Chapter 6: bond valuation and interest rates part 4 Flashcards Preview

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Flashcards in Chapter 6: bond valuation and interest rates part 4 Deck (33)
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what are the 3 theories of the term structure of interest rates

1. liquidity preference theory
2. expectations theory
3. market segmentation theory


what is the liquid preference theory

refers to the demand for money, considered as liquidity
posits that investors must be paid a liquid premium in order to be compensated for the interest rate risk inherent in holding less liquid, longer-term debt


what is the expectations theory

suggests that longer-term interest rates are the result of expectations of future short-term interest rates or

in other words, the interest rates of various maturities are dependant on each other


what is market segmentation theory

suggest that different markets exist for securities of different maturities that therefore the two ends of the yield curve can have different factors affecting them


what are risk premiums

more risky bonds


what would a BBB- rate corporate bond show

will have their own yield curve
- will plot at higher YTM at every maturity than government bonds
because of the additional default risk that BBBs carry


the yield spread is what

the difference between the YTM on a BB-rated corporate bond and the government of Canada bond of the same maturity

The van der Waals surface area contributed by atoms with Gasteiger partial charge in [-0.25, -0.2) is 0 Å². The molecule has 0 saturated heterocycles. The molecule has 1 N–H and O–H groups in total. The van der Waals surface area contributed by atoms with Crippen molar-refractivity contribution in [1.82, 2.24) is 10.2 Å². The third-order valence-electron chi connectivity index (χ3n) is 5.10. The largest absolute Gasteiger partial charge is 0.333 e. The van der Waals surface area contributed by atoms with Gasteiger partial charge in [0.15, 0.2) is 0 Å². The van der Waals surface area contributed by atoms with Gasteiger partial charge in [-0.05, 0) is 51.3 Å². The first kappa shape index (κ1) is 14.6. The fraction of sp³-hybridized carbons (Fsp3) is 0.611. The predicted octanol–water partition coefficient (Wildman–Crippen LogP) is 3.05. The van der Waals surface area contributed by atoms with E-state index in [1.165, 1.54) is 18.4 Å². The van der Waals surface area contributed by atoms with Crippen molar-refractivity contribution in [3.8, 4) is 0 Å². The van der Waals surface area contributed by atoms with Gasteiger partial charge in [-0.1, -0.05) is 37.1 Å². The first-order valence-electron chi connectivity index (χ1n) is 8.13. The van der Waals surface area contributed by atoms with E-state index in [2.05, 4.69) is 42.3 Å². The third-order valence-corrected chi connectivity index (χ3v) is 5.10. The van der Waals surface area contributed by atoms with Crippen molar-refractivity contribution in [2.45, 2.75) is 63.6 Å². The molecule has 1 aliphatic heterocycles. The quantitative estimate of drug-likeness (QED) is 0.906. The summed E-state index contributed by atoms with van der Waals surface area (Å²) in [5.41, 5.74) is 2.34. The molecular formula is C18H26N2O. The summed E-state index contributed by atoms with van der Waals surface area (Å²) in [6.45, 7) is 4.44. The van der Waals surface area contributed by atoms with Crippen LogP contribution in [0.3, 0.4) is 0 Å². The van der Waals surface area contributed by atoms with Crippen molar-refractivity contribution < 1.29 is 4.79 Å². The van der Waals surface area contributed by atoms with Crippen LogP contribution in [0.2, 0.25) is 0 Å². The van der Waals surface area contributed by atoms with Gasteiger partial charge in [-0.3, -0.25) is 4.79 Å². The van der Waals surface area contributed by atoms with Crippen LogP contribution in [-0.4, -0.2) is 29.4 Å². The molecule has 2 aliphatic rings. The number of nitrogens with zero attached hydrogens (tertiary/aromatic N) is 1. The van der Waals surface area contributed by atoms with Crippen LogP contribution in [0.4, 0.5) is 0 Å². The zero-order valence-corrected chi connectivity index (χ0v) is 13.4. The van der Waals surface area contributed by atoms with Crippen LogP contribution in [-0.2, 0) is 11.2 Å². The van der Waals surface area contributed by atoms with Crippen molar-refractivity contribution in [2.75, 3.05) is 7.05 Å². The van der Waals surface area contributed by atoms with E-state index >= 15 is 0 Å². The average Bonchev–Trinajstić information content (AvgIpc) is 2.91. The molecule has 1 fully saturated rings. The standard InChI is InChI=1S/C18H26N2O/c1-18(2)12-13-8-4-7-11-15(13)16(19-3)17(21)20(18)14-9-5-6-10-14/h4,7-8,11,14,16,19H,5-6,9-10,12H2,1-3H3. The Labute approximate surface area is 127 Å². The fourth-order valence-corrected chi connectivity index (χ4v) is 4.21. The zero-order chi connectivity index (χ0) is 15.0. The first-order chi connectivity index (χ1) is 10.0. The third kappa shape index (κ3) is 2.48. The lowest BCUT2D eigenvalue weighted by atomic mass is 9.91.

what does the yield spread represent

the default risk premium investors demand for investing in more risky corporate bonds


when does the yield spread widen

during recessions


when does the yield spread narrow

during times of economic expansion


what is RF

is the risk-free rate


more here page 9

page 9


what are debt ratings

risk agencies, such as the dominion bond rating service (DBRS), standard and poors (S&P) and MOddy's assign all publicly traded bonds a risk rating


what are the interest rate determinants

risk, liquidity and bond features


the greater the default risk

the higher the required YTM


the less liquid the bond

the higher the required YTM


call features do what to the YTM

generally increase the required YTM


extendable bonds do what to the YTM

generally have lower required YTMs


Retractable bonds do what to the YTM

generally have lower required YTMs


what are T-bills

short-term obligations of the government


what are the characteristics of T-bills

1. initial term to maturity of one year or less
2. issued at a discount to face value
- face value being paid at maturity
3. the difference between the discounted issue price and the face value is treated as interest income


what is the equation for T-bills

see page 11


what are zero coupon bonds

bonds issued at a discount which pay no coupons and mature at par or face value


what is a good feature about zero coupon bonds

since no coupons are paid, there is no reinvestment rate risk


what is the formula for zero coupon bonds

see 12


what are floating rate bonds

have coupon rates that float with some reference rate such as
1. the yield on treasury bills

since the coupon rate floats, or is variable, the market will typically be close to the bond's face value


what are real return bonds

are issued by the gov. of Canada to protect investors against unexpected inflation


what are some characteristics of real return bonds

each period the face value is gorse dup by the inflation rate
- the coupon is then paid on the grossed up face value


what are Canada savings bonds (CSBs)

issued by the government of Canada as either
1. regular interest bonds (interest paid annually)
2. compound interest bonds (interest compounds over the life of the bond)


is there a secondary market for Canada savings bonds?

instead they are redeemable at any chartered bank in Canada at their face value